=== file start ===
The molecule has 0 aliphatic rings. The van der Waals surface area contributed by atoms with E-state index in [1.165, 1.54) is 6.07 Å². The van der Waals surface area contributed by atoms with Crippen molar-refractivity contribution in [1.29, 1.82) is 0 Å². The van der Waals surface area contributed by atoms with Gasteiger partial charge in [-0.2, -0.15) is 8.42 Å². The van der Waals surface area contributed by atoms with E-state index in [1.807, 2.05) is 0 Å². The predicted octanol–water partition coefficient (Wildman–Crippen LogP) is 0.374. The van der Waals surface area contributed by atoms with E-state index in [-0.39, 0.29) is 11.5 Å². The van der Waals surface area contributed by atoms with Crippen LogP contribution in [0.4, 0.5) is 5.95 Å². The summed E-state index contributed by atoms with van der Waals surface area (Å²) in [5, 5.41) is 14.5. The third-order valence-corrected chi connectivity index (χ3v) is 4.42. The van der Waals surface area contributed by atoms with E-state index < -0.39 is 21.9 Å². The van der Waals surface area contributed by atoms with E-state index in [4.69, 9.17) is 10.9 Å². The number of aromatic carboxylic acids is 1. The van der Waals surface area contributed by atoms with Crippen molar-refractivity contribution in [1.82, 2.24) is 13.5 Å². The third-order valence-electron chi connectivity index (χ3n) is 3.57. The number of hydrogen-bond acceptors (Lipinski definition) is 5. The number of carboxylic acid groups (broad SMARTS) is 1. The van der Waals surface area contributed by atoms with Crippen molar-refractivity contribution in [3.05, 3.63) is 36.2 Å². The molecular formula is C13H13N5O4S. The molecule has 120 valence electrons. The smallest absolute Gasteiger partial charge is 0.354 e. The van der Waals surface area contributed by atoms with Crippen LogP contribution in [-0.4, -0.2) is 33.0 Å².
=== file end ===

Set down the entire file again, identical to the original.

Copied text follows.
The molecule has 0 aliphatic rings. The van der Waals surface area contributed by atoms with E-state index in [1.165, 1.54) is 6.07 Å². The van der Waals surface area contributed by atoms with Crippen molar-refractivity contribution in [1.29, 1.82) is 0 Å². The van der Waals surface area contributed by atoms with Gasteiger partial charge in [-0.2, -0.15) is 8.42 Å². The van der Waals surface area contributed by atoms with E-state index in [1.807, 2.05) is 0 Å². The predicted octanol–water partition coefficient (Wildman–Crippen LogP) is 0.374. The van der Waals surface area contributed by atoms with E-state index in [-0.39, 0.29) is 11.5 Å². The van der Waals surface area contributed by atoms with Crippen LogP contribution in [0.4, 0.5) is 5.95 Å². The summed E-state index contributed by atoms with van der Waals surface area (Å²) in [5, 5.41) is 14.5. The third-order valence-corrected chi connectivity index (χ3v) is 4.42. The van der Waals surface area contributed by atoms with E-state index < -0.39 is 21.9 Å². The van der Waals surface area contributed by atoms with E-state index in [4.69, 9.17) is 10.9 Å². The number of aromatic carboxylic acids is 1. The van der Waals surface area contributed by atoms with Crippen molar-refractivity contribution in [1.82, 2.24) is 13.5 Å². The third-order valence-electron chi connectivity index (χ3n) is 3.57. The number of hydrogen-bond acceptors (Lipinski definition) is 5. The number of carboxylic acid groups (broad SMARTS) is 1. The van der Waals surface area contributed by atoms with Crippen molar-refractivity contribution in [3.05, 3.63) is 36.2 Å². The molecular formula is C13H13N5O4S. The molecule has 120 valence electrons. The smallest absolute Gasteiger partial charge is 0.354 e. The van der Waals surface area contributed by atoms with Crippen LogP contribution in [-0.4, -0.2) is 33.0 Å².